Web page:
As part of our ongoing commitment to building both a trauma informed and restorative community, we welcomed in Joe Brummer from Joe Brummer Consulting, LLC to give us an overview of how being restorative is being trauma informed, and in return, being trauma informed is being restorative.
As an introduction, Joe began with a mindfulness exercise and then proceeded to share the backstory of his use of a dog collar as a talking piece; which also served as a lesson on relationships and trauma. In telling the story about adopting a dog with a trauma history, Joe detailed three lessons learned that have also served him in his work transforming schools and communities. They are:
1. Never give up.
2. Love relentlessly.
3. If you don't know the answer, find someone who does.
With those lessons in mind, Joe presented his model which is a hybrid approach that weaves together the following disciplines: mindfulness, trauma-informed schools, restorative practices, Collaborative Problem Solving(TM), equity, and non-violent communication.
"The more we use it, the more we develop it."
One of the key points made was that young people learn and develop the skills that they are exposed to. So as schools maneuver through day to day conflict between students and students and teachers and students), we have to question both what do schools' introduce to them as resolution skills and how does that impact their development. Bringing in a restorative approach to climate building and conflict resolution contributes not only to solving these issues in the moment but also providing an opportunity for youth to learn/practice essential skills that will prevent them from either happening or requiring adult interventions when they do.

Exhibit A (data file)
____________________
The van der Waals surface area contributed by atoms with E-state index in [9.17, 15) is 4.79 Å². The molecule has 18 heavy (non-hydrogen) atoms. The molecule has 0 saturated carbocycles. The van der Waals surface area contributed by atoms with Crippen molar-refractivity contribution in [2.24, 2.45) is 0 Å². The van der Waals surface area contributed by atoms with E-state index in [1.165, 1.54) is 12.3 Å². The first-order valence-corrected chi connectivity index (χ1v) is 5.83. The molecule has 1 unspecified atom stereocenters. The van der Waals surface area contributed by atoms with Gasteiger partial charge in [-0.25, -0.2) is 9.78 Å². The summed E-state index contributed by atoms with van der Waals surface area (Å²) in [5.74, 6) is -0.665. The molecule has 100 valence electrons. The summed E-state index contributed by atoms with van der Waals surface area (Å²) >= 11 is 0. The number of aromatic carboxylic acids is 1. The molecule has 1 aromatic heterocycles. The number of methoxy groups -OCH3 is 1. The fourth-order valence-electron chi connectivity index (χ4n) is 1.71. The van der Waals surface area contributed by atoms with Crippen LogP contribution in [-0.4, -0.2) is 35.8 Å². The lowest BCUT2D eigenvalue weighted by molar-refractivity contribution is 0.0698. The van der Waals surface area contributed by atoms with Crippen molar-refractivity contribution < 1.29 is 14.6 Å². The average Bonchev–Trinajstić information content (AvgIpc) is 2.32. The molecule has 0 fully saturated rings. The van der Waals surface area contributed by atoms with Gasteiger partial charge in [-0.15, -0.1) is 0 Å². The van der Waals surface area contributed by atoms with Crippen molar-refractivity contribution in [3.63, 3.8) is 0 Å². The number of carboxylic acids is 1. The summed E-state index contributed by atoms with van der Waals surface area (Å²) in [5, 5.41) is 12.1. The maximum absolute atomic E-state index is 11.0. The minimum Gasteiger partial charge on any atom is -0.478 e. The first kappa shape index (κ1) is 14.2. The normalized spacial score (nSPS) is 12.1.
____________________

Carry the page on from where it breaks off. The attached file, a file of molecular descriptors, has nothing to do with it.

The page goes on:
Related to the "Collaborative Problem Solving" model, Joe encourages the use of a lens that views "youth in struggle" and not "youth in trouble." The shift allows for adults to frame behavioral issues as a "young person having a hard time" as opposed to taking the behavior personally and seeing a "young person giving them a hard time." It was suggested that this perspective helps lend itself toward identifying ways to mitigate that stress and get in front of future behavior issues by looking at root causes.
Two points of follow up were offered to advance the work across the district and in our local communities. Justin committed to working with Joe to offer a lengthier training offered to the region around this topic with a focus on school partners. Those who were interested in moving forward any community specific work could contact Joe directly at firstname.lastname@example.org or visit his website HERE.
Documents and resources distributed during the talk:
Video: The Metta Center for Non-Violence video shared is below: